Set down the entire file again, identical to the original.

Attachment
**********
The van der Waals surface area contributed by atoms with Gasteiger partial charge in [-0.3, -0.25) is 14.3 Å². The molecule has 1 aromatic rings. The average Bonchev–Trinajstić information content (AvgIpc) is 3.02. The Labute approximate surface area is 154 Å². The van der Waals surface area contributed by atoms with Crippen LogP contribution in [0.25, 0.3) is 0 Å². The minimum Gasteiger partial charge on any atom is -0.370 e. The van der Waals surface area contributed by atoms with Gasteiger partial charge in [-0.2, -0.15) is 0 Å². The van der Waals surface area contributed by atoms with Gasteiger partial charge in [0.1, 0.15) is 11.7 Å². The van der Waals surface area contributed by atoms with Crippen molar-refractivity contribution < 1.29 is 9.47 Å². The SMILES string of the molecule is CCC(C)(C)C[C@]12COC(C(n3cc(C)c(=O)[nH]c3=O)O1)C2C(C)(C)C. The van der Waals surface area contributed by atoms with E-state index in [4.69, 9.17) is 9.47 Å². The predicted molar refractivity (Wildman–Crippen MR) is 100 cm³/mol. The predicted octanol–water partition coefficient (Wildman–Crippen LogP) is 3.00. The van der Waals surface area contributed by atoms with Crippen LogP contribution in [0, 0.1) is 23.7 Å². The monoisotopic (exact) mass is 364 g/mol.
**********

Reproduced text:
The van der Waals surface area contributed by atoms with Gasteiger partial charge in [-0.3, -0.25) is 14.3 Å². The molecule has 1 aromatic rings. The average Bonchev–Trinajstić information content (AvgIpc) is 3.02. The Labute approximate surface area is 154 Å². The van der Waals surface area contributed by atoms with Crippen LogP contribution in [0.25, 0.3) is 0 Å². The minimum Gasteiger partial charge on any atom is -0.370 e. The van der Waals surface area contributed by atoms with Gasteiger partial charge in [-0.2, -0.15) is 0 Å². The van der Waals surface area contributed by atoms with Gasteiger partial charge in [0.1, 0.15) is 11.7 Å². The van der Waals surface area contributed by atoms with Crippen molar-refractivity contribution < 1.29 is 9.47 Å². The SMILES string of the molecule is CCC(C)(C)C[C@]12COC(C(n3cc(C)c(=O)[nH]c3=O)O1)C2C(C)(C)C. The van der Waals surface area contributed by atoms with E-state index in [4.69, 9.17) is 9.47 Å². The predicted molar refractivity (Wildman–Crippen MR) is 100 cm³/mol. The predicted octanol–water partition coefficient (Wildman–Crippen LogP) is 3.00. The van der Waals surface area contributed by atoms with Crippen LogP contribution in [0, 0.1) is 23.7 Å². The monoisotopic (exact) mass is 364 g/mol.